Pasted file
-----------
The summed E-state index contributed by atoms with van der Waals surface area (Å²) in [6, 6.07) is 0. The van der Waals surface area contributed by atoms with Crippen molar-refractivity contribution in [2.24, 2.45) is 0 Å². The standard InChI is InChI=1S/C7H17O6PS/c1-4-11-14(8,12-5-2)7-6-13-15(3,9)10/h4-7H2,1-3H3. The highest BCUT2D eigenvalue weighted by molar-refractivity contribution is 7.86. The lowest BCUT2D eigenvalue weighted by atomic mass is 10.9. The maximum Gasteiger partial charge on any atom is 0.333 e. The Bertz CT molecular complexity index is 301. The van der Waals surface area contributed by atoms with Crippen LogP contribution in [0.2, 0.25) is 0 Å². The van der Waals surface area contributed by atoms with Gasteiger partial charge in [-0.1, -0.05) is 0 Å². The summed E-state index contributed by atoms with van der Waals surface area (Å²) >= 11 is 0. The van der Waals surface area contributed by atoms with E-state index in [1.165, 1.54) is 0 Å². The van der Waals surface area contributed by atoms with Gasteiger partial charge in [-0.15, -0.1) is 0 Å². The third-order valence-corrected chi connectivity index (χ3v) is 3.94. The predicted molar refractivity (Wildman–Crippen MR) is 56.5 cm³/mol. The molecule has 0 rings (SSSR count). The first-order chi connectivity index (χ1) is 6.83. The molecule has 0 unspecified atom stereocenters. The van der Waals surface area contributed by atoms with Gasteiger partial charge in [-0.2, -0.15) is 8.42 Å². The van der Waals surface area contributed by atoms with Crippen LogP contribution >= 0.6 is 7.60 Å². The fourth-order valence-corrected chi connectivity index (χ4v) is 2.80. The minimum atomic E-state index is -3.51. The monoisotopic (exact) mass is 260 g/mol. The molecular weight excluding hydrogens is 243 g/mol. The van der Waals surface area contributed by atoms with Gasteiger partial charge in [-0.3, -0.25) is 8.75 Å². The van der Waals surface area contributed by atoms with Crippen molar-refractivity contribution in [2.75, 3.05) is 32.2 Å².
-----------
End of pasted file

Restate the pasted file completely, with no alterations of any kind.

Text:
The summed E-state index contributed by atoms with van der Waals surface area (Å²) in [6, 6.07) is 0. The van der Waals surface area contributed by atoms with Crippen molar-refractivity contribution in [2.24, 2.45) is 0 Å². The standard InChI is InChI=1S/C7H17O6PS/c1-4-11-14(8,12-5-2)7-6-13-15(3,9)10/h4-7H2,1-3H3. The highest BCUT2D eigenvalue weighted by molar-refractivity contribution is 7.86. The lowest BCUT2D eigenvalue weighted by atomic mass is 10.9. The maximum Gasteiger partial charge on any atom is 0.333 e. The Bertz CT molecular complexity index is 301. The van der Waals surface area contributed by atoms with Crippen LogP contribution in [0.2, 0.25) is 0 Å². The van der Waals surface area contributed by atoms with Gasteiger partial charge in [-0.1, -0.05) is 0 Å². The summed E-state index contributed by atoms with van der Waals surface area (Å²) >= 11 is 0. The van der Waals surface area contributed by atoms with E-state index in [1.165, 1.54) is 0 Å². The van der Waals surface area contributed by atoms with Gasteiger partial charge in [-0.15, -0.1) is 0 Å². The third-order valence-corrected chi connectivity index (χ3v) is 3.94. The predicted molar refractivity (Wildman–Crippen MR) is 56.5 cm³/mol. The molecule has 0 rings (SSSR count). The first-order chi connectivity index (χ1) is 6.83. The molecule has 0 unspecified atom stereocenters. The van der Waals surface area contributed by atoms with Gasteiger partial charge in [-0.2, -0.15) is 8.42 Å². The van der Waals surface area contributed by atoms with Crippen LogP contribution >= 0.6 is 7.60 Å². The fourth-order valence-corrected chi connectivity index (χ4v) is 2.80. The minimum atomic E-state index is -3.51. The monoisotopic (exact) mass is 260 g/mol. The molecular weight excluding hydrogens is 243 g/mol. The van der Waals surface area contributed by atoms with Gasteiger partial charge in [-0.3, -0.25) is 8.75 Å². The van der Waals surface area contributed by atoms with Crippen molar-refractivity contribution in [2.75, 3.05) is 32.2 Å².